On the Passover seder plate, haroset symbolizes the mortar used by slaves in Egypt. These are the classic Eastern European ingredients. Only the proportions vary.
2 medium-sized tart apples
1/2 cup (50 g) walnuts, chopped
1/2 – 1 teaspoon cinnamon
2 – 3 tablespoons sweet red wine
1 tablespoon sugar or honey or to taste
Peel, core, and finely chop or grate the apples. Mix with the rest of the ingredients.
Haroset from Turkey
2 sweet apples weighing 1/2 lb (250 g), peeled and cut into small pieces
1/2 lb (250 g) dates, pitted
1 cup (150 g) raisins
Juice and grated zest of 1 orange
1 cup (250 ml) sweet red Passover wine
2 – 4 tablespoons sugar or to taste (optional)
2 oz (60 g) walnuts, coarsely chopped
Put all the ingredients except the sugar and the walnuts together in a saucepan and cook on very low heat until the mixture is soft and mushy and the liquid is reduced, stirring occasionally. Add sugar to taste. The amount will depend on the sweetness of the other ingredients. Blend to a paste in the food processor. Pour into a bowl and sprinkle with walnuts.
Haroset from Egypt
1/2 lb (250 g) pitted dates, chopped
1/2 lb (250 g) large yellow raisins or sultanas
1/2 cup (125 ml) sweet red Passover wine
1/2 cup (60 g) walnuts coarsely chopped
Put the dates and sultanas with the wine in a pan. Add just a little water to cover. Cook on very low heat, stirring occasionally, until the dates fall apart into a mush. Cook until it thickens to a soft paste. Pour into a bowl and sprinkle with walnuts.
Haroset from Morocco
1 lb (500 g) dates, pitted and chopped
1-1/2 cups sweet red Passover wine
1 teaspoon ground cinnamon
1/2 teaspoon ground cloves
1 cup (125 g) walnuts, coarsely chopped
Put the dates into a pan with the wine, cinnamon, and cloves and simmer, stirring occasionally, until you have a soft paste. Put through the food processor if you want a smoother texture. Let it cool and stir in the walnuts.
A Libyan version is flavored with ground ginger, nutmeg, and cloves — 1/4 teaspoon of each.
Haroset from Italy
In Italy there are various regional versions of haroset. The haroset of Padua has prunes, raisins, dates, walnuts, apples, and chestnuts. In Milan they make it with apples, pears, dates, almonds, bananas, and orange juice. The following is a general version.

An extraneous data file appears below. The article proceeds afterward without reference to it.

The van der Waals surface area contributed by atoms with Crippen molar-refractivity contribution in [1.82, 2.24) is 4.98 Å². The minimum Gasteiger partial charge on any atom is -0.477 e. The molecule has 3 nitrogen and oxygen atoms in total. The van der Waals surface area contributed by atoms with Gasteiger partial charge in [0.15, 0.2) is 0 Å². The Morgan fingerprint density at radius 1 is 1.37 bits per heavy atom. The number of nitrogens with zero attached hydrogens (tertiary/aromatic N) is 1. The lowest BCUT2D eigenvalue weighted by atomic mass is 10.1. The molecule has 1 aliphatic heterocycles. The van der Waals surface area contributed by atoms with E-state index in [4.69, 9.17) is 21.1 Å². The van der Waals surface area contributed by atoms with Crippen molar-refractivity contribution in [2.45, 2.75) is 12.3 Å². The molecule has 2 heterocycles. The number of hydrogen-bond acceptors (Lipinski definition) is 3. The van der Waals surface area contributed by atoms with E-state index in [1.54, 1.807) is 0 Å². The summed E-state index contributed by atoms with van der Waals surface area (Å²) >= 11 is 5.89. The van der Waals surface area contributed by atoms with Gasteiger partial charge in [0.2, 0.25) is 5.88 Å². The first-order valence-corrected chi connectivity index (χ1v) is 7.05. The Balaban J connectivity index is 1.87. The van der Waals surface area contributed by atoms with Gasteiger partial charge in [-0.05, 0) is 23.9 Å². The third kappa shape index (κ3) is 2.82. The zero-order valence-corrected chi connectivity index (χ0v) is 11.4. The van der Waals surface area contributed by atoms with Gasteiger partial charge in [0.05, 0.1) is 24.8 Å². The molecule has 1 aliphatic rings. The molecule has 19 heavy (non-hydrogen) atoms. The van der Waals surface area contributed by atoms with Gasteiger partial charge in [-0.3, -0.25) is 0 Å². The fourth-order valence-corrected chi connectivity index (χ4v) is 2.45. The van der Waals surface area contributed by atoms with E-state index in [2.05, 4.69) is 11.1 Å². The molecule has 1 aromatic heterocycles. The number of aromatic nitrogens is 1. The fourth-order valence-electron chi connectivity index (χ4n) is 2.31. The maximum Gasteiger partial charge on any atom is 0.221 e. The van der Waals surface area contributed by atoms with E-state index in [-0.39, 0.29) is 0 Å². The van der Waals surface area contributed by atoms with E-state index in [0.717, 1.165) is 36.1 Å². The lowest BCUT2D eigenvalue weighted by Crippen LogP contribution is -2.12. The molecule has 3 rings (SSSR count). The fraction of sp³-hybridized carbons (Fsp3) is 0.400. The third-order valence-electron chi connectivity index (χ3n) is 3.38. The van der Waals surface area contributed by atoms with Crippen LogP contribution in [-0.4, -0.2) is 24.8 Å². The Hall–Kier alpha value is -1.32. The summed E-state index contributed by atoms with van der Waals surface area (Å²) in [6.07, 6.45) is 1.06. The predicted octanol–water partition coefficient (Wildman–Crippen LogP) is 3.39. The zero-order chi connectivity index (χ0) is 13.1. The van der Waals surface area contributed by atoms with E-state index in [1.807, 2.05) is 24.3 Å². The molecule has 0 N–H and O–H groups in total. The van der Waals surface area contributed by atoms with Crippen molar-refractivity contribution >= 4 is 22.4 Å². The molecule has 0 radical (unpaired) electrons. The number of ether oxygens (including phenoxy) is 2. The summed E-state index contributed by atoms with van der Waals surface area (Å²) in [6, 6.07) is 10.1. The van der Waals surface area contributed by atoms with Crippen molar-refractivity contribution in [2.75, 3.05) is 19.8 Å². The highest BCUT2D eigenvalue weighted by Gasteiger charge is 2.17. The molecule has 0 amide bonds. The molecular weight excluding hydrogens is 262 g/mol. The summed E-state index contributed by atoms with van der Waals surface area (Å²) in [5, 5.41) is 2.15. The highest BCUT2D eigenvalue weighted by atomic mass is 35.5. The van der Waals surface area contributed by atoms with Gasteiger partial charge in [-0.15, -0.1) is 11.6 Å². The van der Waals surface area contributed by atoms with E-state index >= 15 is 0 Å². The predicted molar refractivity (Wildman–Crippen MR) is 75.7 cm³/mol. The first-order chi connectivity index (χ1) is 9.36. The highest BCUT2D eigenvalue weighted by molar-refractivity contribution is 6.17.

3 apples, sweet or tart
2 cups sweet wine
1/3 cup (50 g) pine nuts
2/3 cup (50 g) ground almonds
1/2 lb (250 g) dates, pitted and chopped
3/4 cup (100 g) yellow raisins or sultanas
4 oz (100 g) prunes, pitted and chopped
1/2 cup (100 g) sugar or honey or to taste
1 teaspoon cinnamon
1/2 teaspoon ground ginger
Peel and core the apples and pears and cut them in small pieces. Put all the ingredients into a pan together and cook, stirring occasionally, for about one hour, until the fruits are very soft, adding a little water if it becomes too dry.
Other possible additions: chopped lemon or candied orange peel, walnuts, pistachios, dried figs, orange or lemon juice, ginger, nutmeg, and cloves.
This recipe is adapted from one sent by Nedelia Tedeschi, of Turin. She enclosed a little picture of a squirrel eating a chestnut, from the package of dried chestnuts she uses to make the paste. It was Passover, and the Italian store near my house had closed, so when I phoned around to try to find dried chestnuts and couldn’t, I used cooked vacuum-packed ones instead. The result was very unusual and also delightful.
1/2 lb (250 g) cooked chestnuts
2/3 cup (125 g) blanched almonds
2 hard-boiled egg yolks
Grated zest of 1 orange
Juice of 1 orange
About 3/4 cup (175 ms) sweet red kosher wine
1/3 cup (75 g) sugar or more to taste
Boil the chestnuts for a minute or two, and drain. Grind the almonds fine in the food processor, then add the rest of the ingredients, including the chestnuts, and blend to a paste.
Reprinted with permission from The Book of Jewish Food, published by Alfred A. Knopf, Inc.